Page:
Most egregious however are the mentions of stalking and pedophilia that are cast about with almost light-heartedness. I kept blinking and wondering if I was actually reading about a woman joking about her boyfriend's stalker tendencies.
Lastly, the book hinges on a half-formed premise. James cannot seem to decide if Domination is merely a sexual preference or a pathology. Couldn't Christian love being Dominant in the bedroom while still being a perfectly adjusted gentleman otherwise? James seems to say no.
This is problematic in a number of ways. Firstly it sets up a dynamic in which Ana's role is to "fix" Christian. But the way to fix Christian is to move away from open communication and consent into a grey area where no means yes and in which Ana and Christian are constantly and deliberately probing at wounds that each has asked the other not to venture into.
This seemed like the anithesis of what a healthy loving relationship would be built on, and which ironically Ana so desperately wants. Again, it was these interactions outside the bedroom that were more troubling than any spankings in the bedroom.
I found it remarkable that the book opens with Christian using the contract to ensure that their interactions are all based on consent. Yet, by mid-novel, the contract is mostly abandoned, safe words mean nothing and the two move deeper and deeper into territory where explicit requests and outright refusals are ignored.
Ultimately it is these faults which rendered the novel very unsexy.
Fifty Shades could have been fun but it was just too jumbled and amateurish to hit the mark. (less)
Ashizawa is a successful restaurant agent who prides himself on always being able to close a deal. His charm runs out though, when he tries to convinc...moreAshizawa is a successful restaurant agent who prides himself on always being able to close a deal. His charm runs out though, when he tries to convince Chef Shuichiro Tsubaki to become lead Chef at his client's new restaurant. What follows is a clash of wills that of course leads to romance.
I absolutely loved Eat or be Eaten. It was refreshingly different for a yaoi novel. Not only were the ins and outs of the restaurant world vividly described but the characters are realistic, with all the insecurities of real human beings. All the traditional roles are turned on their head. Slender, fine-featured Ashizawa is the one pursuing the much gruffer "seme" Tsubaki. He is confident and well-adjusted whereas it is Tsubaki who struggles with a painful past.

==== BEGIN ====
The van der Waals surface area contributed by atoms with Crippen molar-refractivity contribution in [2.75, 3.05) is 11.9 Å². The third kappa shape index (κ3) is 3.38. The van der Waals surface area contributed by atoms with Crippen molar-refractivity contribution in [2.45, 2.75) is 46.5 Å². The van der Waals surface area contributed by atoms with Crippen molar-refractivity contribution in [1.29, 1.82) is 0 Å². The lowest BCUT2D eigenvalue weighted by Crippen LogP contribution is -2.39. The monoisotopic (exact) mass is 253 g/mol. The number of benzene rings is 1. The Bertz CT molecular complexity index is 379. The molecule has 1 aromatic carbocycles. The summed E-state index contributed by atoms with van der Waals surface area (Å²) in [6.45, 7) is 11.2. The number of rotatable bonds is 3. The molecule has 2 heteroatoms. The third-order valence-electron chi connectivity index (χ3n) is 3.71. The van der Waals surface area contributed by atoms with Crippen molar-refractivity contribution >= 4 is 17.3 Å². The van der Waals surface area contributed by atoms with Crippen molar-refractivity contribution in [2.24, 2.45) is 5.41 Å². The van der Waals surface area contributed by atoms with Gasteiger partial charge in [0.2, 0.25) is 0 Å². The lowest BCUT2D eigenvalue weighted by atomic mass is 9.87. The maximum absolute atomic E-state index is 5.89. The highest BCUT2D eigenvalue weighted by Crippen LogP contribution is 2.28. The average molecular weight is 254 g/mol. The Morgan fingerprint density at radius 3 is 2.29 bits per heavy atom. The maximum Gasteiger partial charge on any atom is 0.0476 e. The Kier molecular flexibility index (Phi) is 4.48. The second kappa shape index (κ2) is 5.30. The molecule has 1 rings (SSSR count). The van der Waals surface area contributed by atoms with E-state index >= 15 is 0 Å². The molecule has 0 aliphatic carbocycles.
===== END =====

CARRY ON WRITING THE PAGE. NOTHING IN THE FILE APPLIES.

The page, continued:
Though told from Ashizawa's perspective, the novel centers on Tsubaki and he is complicated and far from perfect. He is not smooth or charming. Instead, he hides his sensitivity and social awkwardness behind a rough exterior and Ashizawa must lure him out.
The plot was predictable but never boring as the characterization in this really makes it a great read. Even the side characters have you rooting for them. To top it off, the dishes Tsubaki makes sound absolutely mouth-watering. I would have given this one 5 stars if not for the first sex scene which I wish had been less of a "battle". Overall though, a nice change from the usual fare. 4.5 stars
Recommended for anyone who likes something a little different with their yaoi. :)(less)
This book managed to save itself at the very end but I thought for sure it was going to be a 1 star read. The writing wasn't bad; I'm just sick of yao...moreThis book managed to save itself at the very end but I thought for sure it was going to be a 1 star read. The writing wasn't bad; I'm just sick of yaoi novels where cruelty is passed off as kindness or love. Tokiwa mistreated Itsuki so much and yet not only did Itsuki not realize Tokiwa owed him an apology and then some, all he could think of was that he didn't want to inconvenience his partner. Grr. Could have been good if the seme wasn't such a jerk.(less)
This novel is not at all what I expected. I wouldn't call this a romance so much as a tale of obsession. Even for a yaoi novel where abuse and love ha...moreThis novel is not at all what I expected. I wouldn't call this a romance so much as a tale of obsession. Even for a yaoi novel where abuse and love have a tendency to mingle this one is pretty dark. There is raw sexual attraction and lots of mind games but nothing that comes close to love. That said, while The Guilty is not enjoyable in a romantic sense I thought it was well written and Toya's internal turmoil and self-loathing are realistic. The ending was not quite convincing but I think I will continue reading this series if only in the hope that Hodaka develops more humanity than we've seen from him.(less)